PORTLAND — Consolidation and a new opportunity have led to staff changes in City Hall.
Art Howe, who headed the Housing Safety Office and set up its residential inspection program, lost his job when his position was eliminated last month, city spokeswoman Jessica Grondin said March 30.
Howe’s last day was March 17, but he had already been on two weeks paid leave, a standard procedure for city staff who are being let go.
Housing Planner Tyler Norod’s last day was March 27, Grondin said.
Norod is now a development officer for Avesta Housing, the nonprofit’s spokeswoman Sara Olson said Tuesday.
On Norod’s final day, the City Council approved ordinance amendments governing short-term rentals in the city, using text, data and recommendations Norod had put together.
“You train them, and then they want to go,” joked Councilor Jill Duson, the chairwoman of the City Council Housing Committee.
The city has already started advertising for a new housing planner; Grondin expects it will take at least six weeks to fill the position.
Howe joined the city staff in September 2015. The Housing Safety Office had been created on a recommendation from the task force established to improve safety after the Nov. 1, 2014 fire at 20-24 Noyes St. that killed six people.
The office was established to renew the city inspection program and extend it beyond complaint-based inspections to proactively inspect rental housing in the city.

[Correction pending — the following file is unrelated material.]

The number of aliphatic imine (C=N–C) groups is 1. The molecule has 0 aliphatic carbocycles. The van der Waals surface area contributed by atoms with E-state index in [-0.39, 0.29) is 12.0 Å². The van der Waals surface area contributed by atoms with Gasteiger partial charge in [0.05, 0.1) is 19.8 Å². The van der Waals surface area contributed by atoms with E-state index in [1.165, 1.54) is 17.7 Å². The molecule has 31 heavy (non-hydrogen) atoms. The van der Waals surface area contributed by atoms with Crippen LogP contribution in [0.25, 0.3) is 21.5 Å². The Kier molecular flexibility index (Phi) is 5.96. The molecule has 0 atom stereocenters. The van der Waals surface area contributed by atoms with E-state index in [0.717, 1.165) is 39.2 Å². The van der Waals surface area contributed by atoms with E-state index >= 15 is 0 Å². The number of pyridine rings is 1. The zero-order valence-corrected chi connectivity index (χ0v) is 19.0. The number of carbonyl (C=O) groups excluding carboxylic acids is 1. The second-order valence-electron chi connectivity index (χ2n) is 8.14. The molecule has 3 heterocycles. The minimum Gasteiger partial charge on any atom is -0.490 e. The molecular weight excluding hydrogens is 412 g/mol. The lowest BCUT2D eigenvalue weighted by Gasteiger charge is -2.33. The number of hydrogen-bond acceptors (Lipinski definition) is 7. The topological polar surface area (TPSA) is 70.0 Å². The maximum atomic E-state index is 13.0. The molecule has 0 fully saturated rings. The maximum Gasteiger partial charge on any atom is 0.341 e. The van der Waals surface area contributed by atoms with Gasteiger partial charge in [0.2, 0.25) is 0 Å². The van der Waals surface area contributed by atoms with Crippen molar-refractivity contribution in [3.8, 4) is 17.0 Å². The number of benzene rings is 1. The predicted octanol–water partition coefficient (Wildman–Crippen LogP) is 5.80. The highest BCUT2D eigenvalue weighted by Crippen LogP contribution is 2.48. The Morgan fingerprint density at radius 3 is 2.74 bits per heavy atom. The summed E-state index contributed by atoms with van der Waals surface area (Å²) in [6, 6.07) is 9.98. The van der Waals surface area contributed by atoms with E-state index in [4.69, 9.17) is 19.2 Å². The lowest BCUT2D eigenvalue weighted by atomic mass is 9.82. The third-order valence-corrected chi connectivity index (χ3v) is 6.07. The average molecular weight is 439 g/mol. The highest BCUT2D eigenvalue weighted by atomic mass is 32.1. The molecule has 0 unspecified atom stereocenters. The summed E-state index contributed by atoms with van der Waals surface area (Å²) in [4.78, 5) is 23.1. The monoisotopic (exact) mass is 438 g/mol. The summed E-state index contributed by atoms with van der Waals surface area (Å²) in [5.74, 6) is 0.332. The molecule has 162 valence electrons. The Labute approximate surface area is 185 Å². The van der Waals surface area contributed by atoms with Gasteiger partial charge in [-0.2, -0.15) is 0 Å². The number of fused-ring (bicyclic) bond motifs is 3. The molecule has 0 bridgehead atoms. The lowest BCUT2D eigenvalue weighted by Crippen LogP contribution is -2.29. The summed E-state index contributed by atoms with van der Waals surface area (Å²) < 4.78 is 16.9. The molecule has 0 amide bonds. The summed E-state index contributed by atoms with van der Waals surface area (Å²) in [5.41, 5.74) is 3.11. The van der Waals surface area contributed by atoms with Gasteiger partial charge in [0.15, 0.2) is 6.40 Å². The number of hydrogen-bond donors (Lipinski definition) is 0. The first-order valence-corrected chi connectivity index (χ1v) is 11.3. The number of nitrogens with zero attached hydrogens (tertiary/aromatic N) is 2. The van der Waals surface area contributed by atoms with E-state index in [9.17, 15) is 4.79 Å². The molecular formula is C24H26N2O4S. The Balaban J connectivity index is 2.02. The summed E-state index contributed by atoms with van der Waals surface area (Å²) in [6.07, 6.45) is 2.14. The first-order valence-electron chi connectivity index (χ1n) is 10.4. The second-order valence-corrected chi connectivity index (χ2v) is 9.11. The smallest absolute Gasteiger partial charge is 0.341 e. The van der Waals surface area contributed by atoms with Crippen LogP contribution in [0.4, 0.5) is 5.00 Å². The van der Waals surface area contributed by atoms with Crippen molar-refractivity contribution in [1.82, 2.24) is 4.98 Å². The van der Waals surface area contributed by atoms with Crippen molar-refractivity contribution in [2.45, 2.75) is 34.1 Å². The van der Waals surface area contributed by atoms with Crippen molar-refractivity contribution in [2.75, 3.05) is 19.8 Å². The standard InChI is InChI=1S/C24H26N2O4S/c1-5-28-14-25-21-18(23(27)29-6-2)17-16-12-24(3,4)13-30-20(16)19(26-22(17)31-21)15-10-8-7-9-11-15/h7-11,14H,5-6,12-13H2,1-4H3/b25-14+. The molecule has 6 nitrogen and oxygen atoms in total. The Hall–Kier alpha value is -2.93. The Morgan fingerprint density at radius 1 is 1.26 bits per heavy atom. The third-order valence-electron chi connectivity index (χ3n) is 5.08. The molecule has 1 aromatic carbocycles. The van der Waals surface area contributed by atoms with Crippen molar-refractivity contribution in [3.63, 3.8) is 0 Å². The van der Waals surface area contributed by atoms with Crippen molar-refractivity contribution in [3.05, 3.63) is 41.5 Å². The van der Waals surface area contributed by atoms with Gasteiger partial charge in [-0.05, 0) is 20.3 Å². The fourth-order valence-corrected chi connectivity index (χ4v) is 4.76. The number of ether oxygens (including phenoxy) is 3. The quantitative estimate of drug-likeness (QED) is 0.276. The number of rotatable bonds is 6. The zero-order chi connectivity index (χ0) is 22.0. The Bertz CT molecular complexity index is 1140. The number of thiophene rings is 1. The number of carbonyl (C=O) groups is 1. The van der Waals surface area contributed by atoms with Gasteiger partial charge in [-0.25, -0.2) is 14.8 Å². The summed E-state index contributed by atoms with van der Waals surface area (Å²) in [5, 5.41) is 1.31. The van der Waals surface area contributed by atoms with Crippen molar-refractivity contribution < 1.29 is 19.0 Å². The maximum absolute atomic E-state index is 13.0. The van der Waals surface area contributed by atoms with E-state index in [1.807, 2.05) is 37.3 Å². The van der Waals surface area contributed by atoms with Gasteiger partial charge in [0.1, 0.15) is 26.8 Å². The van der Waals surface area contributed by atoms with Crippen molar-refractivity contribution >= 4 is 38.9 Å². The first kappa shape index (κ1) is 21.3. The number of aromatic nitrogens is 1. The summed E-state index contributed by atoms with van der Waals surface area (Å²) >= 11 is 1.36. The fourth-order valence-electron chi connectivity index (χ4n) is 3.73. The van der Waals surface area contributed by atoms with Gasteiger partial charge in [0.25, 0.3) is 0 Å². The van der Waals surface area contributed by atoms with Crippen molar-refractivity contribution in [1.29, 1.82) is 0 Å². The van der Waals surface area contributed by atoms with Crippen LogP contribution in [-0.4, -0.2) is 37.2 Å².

The creation of the Permitting & Inspections Office last year has led to a planned restructuring, Grondin said, adding, “We always envisioned the office would get folded in.”
The Permitting & Inspections Office is led by Michael Russell, and Grondin said the Housing Safety Office will now be led by Jonathan Rioux, who is also a per diem firefighter in Scarborough and well versed in life safety codes.
While eliminating Howe’s management position, Grondin said the city intends to add a fourth inspector to the office.
The inspection program began about a year ago, Grondin said. Through March 22, over 2,700 inspections were conducted, including more than 1,400 first visits. More than 300 complaints were investigated.
The inspection program is funded by fees to landlords of $35 per unit. There are some discounts available, but each rental unit is assessed a minimum fee of $15. Landlords need to register each year by Jan. 1.
The task force worked with an estimate of 17,000 rental units in the city. Initial registrations totaled more than 18,000, which brought in $422,000 in revenue where $416,000 was anticipated.
Grondin said registrations have dipped to more than 15,000 so far this year, with more than $458,000 in fees collected through March 22. Within that revenue is $42,600 in fees for 2016 registrations.